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My asset allocation: Kasim Zafar of EQ Investors

The portfolio manager at London-based advice firm EQ Investors explains why he likes Japanese equities, but not long-dated bonds.

My asset allocation: Kasim Zafar of EQ Investors

In a world where many asset classes look expensive, Japanese equities continue to offer investors some value, according to EQ Investors’ portfolio manager Kasim Zafar. ‘Despite recent strength, we still see it as one of the cheapest markets,’ he said.

Japanese prime minister Shinzo Abe has presided over an extraordinary stimulus programme, known as ‘Abenomics’, to break Japan’s 20-year deflationary cycle. Zafar believes this programme has already had some success and has much further to go, particularly as Abe’s Liberal Democratic Party achieved a landslide victory in October.

‘We’re particularly positive on Japanese equities, as structural reforms have fed through into corporate earnings,’ said Zafar. ‘We think the next stage of recovery will see wage increases. Population dynamics are working in favour of this, which should support domestically oriented companies.’

The portfolio manager remains bullish on Asian equities. He thinks the region will benefit from synchronised economic growth and technological innovation.

EQ’s investment team also has a positive outlook for European and emerging market equities. On a sector basis, they like technology and continue to monitor US financials. ‘With a pro-cyclical outlook they stand to benefit from any recovery in value stocks,’ Zafar added.

Short and sweet

The team’s optimism does not stretch to long duration bonds, however, due to the potential for higher inflation. ‘With tight credit spreads, we see little value in either investment grade or high-yield bonds at an asset class level. We like funds with highly flexible mandates, an emphasis on short duration and those that include floating rate instruments, such as asset-backed securities,’ he said.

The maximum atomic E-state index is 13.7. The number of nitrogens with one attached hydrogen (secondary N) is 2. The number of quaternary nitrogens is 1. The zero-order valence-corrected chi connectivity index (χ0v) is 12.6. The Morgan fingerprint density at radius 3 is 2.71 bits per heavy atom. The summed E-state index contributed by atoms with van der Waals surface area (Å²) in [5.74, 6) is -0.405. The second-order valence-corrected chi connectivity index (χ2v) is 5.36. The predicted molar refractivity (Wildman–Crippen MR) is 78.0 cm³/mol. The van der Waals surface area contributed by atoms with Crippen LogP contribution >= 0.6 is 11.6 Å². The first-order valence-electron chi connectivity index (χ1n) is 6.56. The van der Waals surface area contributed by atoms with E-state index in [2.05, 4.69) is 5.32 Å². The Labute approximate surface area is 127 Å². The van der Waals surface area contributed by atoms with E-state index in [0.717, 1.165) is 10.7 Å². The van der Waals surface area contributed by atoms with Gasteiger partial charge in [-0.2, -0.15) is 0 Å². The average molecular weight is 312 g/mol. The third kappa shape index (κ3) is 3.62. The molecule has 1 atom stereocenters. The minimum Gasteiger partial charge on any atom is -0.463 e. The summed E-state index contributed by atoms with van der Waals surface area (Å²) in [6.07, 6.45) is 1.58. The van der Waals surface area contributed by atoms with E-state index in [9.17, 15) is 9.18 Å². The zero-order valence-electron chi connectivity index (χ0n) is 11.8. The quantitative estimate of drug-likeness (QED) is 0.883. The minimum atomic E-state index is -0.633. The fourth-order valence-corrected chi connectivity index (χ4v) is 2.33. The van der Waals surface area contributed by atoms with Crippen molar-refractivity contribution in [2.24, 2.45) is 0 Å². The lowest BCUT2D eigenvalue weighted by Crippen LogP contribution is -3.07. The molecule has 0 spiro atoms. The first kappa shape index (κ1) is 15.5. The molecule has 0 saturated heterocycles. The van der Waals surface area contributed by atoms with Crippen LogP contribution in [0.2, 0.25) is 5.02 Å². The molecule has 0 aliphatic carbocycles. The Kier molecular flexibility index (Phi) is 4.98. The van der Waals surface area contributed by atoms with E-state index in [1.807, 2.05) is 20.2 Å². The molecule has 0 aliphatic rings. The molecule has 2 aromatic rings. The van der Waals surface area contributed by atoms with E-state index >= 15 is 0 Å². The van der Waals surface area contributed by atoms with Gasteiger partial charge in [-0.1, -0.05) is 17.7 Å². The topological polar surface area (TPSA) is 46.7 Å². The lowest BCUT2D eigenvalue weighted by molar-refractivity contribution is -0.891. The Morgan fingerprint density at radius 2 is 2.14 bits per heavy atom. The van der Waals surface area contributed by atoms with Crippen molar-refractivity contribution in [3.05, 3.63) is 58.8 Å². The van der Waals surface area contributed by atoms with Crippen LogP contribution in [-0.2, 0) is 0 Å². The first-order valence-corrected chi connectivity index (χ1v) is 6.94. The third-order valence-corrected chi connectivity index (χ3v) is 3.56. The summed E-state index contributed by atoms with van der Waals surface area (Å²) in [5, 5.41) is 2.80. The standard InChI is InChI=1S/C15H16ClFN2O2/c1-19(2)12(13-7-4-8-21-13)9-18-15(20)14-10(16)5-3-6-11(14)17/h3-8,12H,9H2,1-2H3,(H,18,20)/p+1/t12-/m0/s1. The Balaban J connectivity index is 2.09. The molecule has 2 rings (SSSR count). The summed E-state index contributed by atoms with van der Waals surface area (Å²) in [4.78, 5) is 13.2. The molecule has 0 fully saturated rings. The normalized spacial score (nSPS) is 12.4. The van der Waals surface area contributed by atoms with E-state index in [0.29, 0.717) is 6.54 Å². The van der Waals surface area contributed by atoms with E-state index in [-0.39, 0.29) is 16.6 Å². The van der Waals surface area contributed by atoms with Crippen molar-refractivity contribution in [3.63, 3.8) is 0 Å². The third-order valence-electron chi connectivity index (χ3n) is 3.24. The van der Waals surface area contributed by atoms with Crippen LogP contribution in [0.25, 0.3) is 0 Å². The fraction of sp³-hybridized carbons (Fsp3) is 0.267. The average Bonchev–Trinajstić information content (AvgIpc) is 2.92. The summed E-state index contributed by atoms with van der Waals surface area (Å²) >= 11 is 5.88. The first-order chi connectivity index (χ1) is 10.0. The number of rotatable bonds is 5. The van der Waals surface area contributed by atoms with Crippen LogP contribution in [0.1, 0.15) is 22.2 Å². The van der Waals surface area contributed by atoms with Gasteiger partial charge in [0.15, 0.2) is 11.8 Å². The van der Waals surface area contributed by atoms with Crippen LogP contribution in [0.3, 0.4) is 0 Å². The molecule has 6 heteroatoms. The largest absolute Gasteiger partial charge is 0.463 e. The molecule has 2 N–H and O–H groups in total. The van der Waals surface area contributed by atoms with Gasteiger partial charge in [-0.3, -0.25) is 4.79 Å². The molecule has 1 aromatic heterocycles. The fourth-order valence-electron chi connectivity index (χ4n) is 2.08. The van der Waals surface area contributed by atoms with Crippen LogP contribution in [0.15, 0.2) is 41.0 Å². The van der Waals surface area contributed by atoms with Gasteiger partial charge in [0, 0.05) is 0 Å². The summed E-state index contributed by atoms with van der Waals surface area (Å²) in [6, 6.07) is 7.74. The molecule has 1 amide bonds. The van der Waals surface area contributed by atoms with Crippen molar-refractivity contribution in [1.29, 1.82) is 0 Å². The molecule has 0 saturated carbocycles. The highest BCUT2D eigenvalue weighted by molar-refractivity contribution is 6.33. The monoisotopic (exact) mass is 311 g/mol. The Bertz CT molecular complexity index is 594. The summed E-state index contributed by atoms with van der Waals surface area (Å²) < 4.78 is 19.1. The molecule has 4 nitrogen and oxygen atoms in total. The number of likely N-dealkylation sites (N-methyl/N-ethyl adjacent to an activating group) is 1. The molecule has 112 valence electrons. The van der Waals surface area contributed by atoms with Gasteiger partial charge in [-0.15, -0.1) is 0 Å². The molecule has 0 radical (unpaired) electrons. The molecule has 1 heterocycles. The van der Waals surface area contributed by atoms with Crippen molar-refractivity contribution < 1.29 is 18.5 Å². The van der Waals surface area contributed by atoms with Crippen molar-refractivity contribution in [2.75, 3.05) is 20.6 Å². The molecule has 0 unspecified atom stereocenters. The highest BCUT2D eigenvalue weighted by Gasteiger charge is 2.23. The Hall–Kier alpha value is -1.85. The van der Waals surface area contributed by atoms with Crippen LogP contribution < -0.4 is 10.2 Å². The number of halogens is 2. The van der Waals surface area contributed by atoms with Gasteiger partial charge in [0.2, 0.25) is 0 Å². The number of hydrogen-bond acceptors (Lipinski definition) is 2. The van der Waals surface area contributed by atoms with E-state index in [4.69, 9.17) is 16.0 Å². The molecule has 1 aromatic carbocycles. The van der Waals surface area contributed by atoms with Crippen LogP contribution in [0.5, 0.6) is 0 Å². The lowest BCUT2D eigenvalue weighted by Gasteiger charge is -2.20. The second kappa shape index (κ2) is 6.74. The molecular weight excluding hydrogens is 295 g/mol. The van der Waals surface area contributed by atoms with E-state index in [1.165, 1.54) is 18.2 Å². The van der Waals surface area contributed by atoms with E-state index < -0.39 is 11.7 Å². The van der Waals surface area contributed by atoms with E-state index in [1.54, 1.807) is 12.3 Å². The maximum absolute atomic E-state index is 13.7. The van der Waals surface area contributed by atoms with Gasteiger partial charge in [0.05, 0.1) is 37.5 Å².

In the past 12 months, the team has reduced cash levels, given an improved outlook for global growth. Cash has been put into equities, mainly European and Japanese, and alternatives.

Zafar said the investment team constantly monitors portfolios to make sure they are positioned appropriately. EQ Investors came into existence in 2014 after Bestinvest founder John Spiers bought the financial planning arm of Truestone Group and rebranded it.

‘Regular rebalancing is an important part of our review process and helps improve the risk/reward profile of the portfolios. We also need to be alert for changes in fundamentals (such as our views on markets), fund manager moves or new fund launches,’ he said.

Portfolios typically have a higher allocation to active funds. But the investment team is happy to use passive funds where appropriate.

Data to 31 December 2017.

*Other includes alternative investment strategies/undisclosed/others.

**Excludes platform charges and adviser fees. Includes charges on constituent funds.

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